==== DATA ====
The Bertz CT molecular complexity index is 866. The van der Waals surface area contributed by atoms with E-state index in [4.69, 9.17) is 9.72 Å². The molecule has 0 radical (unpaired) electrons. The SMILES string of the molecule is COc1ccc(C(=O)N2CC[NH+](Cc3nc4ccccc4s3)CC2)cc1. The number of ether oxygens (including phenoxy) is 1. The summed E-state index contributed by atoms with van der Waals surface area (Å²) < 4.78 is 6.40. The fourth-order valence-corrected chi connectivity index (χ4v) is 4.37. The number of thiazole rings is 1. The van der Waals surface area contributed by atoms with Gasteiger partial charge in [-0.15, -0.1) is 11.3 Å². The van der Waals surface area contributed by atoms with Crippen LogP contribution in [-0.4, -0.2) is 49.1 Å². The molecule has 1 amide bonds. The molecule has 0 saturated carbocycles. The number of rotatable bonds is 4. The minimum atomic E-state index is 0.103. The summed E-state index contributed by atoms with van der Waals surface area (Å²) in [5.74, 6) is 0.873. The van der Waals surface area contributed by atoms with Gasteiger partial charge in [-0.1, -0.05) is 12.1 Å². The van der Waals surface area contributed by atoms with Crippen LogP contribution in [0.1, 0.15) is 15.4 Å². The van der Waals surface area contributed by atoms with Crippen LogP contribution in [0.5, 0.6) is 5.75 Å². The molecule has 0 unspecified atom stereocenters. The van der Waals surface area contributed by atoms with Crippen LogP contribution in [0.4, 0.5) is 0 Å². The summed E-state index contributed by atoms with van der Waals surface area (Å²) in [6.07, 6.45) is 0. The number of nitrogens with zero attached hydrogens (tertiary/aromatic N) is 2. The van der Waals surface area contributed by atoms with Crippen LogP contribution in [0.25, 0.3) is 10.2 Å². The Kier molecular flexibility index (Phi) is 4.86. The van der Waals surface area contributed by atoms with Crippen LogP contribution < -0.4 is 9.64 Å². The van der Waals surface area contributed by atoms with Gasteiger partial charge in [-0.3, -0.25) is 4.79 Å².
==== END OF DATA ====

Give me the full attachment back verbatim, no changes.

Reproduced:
The Bertz CT molecular complexity index is 866. The van der Waals surface area contributed by atoms with E-state index in [4.69, 9.17) is 9.72 Å². The molecule has 0 radical (unpaired) electrons. The SMILES string of the molecule is COc1ccc(C(=O)N2CC[NH+](Cc3nc4ccccc4s3)CC2)cc1. The number of ether oxygens (including phenoxy) is 1. The summed E-state index contributed by atoms with van der Waals surface area (Å²) < 4.78 is 6.40. The fourth-order valence-corrected chi connectivity index (χ4v) is 4.37. The number of thiazole rings is 1. The van der Waals surface area contributed by atoms with Gasteiger partial charge in [-0.15, -0.1) is 11.3 Å². The van der Waals surface area contributed by atoms with Crippen LogP contribution in [-0.4, -0.2) is 49.1 Å². The molecule has 1 amide bonds. The molecule has 0 saturated carbocycles. The number of rotatable bonds is 4. The minimum atomic E-state index is 0.103. The summed E-state index contributed by atoms with van der Waals surface area (Å²) in [5.74, 6) is 0.873. The van der Waals surface area contributed by atoms with Gasteiger partial charge in [-0.1, -0.05) is 12.1 Å². The van der Waals surface area contributed by atoms with Crippen LogP contribution in [0.1, 0.15) is 15.4 Å². The van der Waals surface area contributed by atoms with Crippen LogP contribution in [0.5, 0.6) is 5.75 Å². The molecule has 0 unspecified atom stereocenters. The van der Waals surface area contributed by atoms with Crippen LogP contribution in [0.4, 0.5) is 0 Å². The summed E-state index contributed by atoms with van der Waals surface area (Å²) in [6.07, 6.45) is 0. The number of nitrogens with zero attached hydrogens (tertiary/aromatic N) is 2. The van der Waals surface area contributed by atoms with Crippen LogP contribution in [0.25, 0.3) is 10.2 Å². The Kier molecular flexibility index (Phi) is 4.86. The van der Waals surface area contributed by atoms with Crippen LogP contribution < -0.4 is 9.64 Å². The van der Waals surface area contributed by atoms with Gasteiger partial charge in [-0.3, -0.25) is 4.79 Å².